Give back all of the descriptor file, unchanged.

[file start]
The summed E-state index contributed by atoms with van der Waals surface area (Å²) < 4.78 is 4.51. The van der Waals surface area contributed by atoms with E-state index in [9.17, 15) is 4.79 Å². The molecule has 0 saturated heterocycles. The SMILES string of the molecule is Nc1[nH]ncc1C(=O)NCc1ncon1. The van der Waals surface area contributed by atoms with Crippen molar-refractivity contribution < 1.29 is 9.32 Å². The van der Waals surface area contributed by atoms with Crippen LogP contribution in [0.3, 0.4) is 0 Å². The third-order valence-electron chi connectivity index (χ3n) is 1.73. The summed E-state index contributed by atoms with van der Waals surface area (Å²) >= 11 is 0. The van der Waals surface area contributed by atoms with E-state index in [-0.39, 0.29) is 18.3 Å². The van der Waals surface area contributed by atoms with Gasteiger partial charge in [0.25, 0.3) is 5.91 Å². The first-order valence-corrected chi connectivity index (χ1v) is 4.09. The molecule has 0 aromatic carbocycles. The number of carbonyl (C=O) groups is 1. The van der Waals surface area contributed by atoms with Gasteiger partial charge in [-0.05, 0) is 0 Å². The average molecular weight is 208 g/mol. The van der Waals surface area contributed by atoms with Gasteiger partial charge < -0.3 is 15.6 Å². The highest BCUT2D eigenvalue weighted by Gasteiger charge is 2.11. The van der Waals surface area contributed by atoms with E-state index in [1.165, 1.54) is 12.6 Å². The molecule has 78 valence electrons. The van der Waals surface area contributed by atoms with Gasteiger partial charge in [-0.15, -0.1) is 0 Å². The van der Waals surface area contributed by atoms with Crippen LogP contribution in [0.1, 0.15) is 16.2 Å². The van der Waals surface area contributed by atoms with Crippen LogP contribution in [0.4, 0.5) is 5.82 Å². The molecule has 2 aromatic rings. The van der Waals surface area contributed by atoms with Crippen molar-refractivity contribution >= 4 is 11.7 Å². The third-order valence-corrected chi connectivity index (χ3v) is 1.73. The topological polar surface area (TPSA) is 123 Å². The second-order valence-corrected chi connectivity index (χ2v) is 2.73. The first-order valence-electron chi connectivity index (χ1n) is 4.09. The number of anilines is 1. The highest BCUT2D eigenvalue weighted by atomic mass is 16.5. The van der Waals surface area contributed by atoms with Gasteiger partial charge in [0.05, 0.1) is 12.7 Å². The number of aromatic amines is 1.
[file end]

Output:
The summed E-state index contributed by atoms with van der Waals surface area (Å²) < 4.78 is 4.51. The van der Waals surface area contributed by atoms with E-state index in [9.17, 15) is 4.79 Å². The molecule has 0 saturated heterocycles. The SMILES string of the molecule is Nc1[nH]ncc1C(=O)NCc1ncon1. The van der Waals surface area contributed by atoms with Crippen molar-refractivity contribution < 1.29 is 9.32 Å². The van der Waals surface area contributed by atoms with Crippen LogP contribution in [0.3, 0.4) is 0 Å². The third-order valence-electron chi connectivity index (χ3n) is 1.73. The summed E-state index contributed by atoms with van der Waals surface area (Å²) >= 11 is 0. The van der Waals surface area contributed by atoms with E-state index in [-0.39, 0.29) is 18.3 Å². The van der Waals surface area contributed by atoms with Gasteiger partial charge in [0.25, 0.3) is 5.91 Å². The first-order valence-corrected chi connectivity index (χ1v) is 4.09. The molecule has 0 aromatic carbocycles. The number of carbonyl (C=O) groups is 1. The van der Waals surface area contributed by atoms with Gasteiger partial charge in [-0.05, 0) is 0 Å². The average molecular weight is 208 g/mol. The van der Waals surface area contributed by atoms with Gasteiger partial charge < -0.3 is 15.6 Å². The highest BCUT2D eigenvalue weighted by Gasteiger charge is 2.11. The van der Waals surface area contributed by atoms with E-state index in [1.165, 1.54) is 12.6 Å². The molecule has 78 valence electrons. The van der Waals surface area contributed by atoms with Gasteiger partial charge in [-0.15, -0.1) is 0 Å². The van der Waals surface area contributed by atoms with Crippen LogP contribution in [0.1, 0.15) is 16.2 Å². The van der Waals surface area contributed by atoms with Crippen LogP contribution in [0.4, 0.5) is 5.82 Å². The molecule has 2 aromatic rings. The van der Waals surface area contributed by atoms with Crippen molar-refractivity contribution >= 4 is 11.7 Å². The third-order valence-corrected chi connectivity index (χ3v) is 1.73. The topological polar surface area (TPSA) is 123 Å². The second-order valence-corrected chi connectivity index (χ2v) is 2.73. The first-order valence-electron chi connectivity index (χ1n) is 4.09. The number of anilines is 1. The highest BCUT2D eigenvalue weighted by atomic mass is 16.5. The van der Waals surface area contributed by atoms with Gasteiger partial charge in [0.05, 0.1) is 12.7 Å². The number of aromatic amines is 1.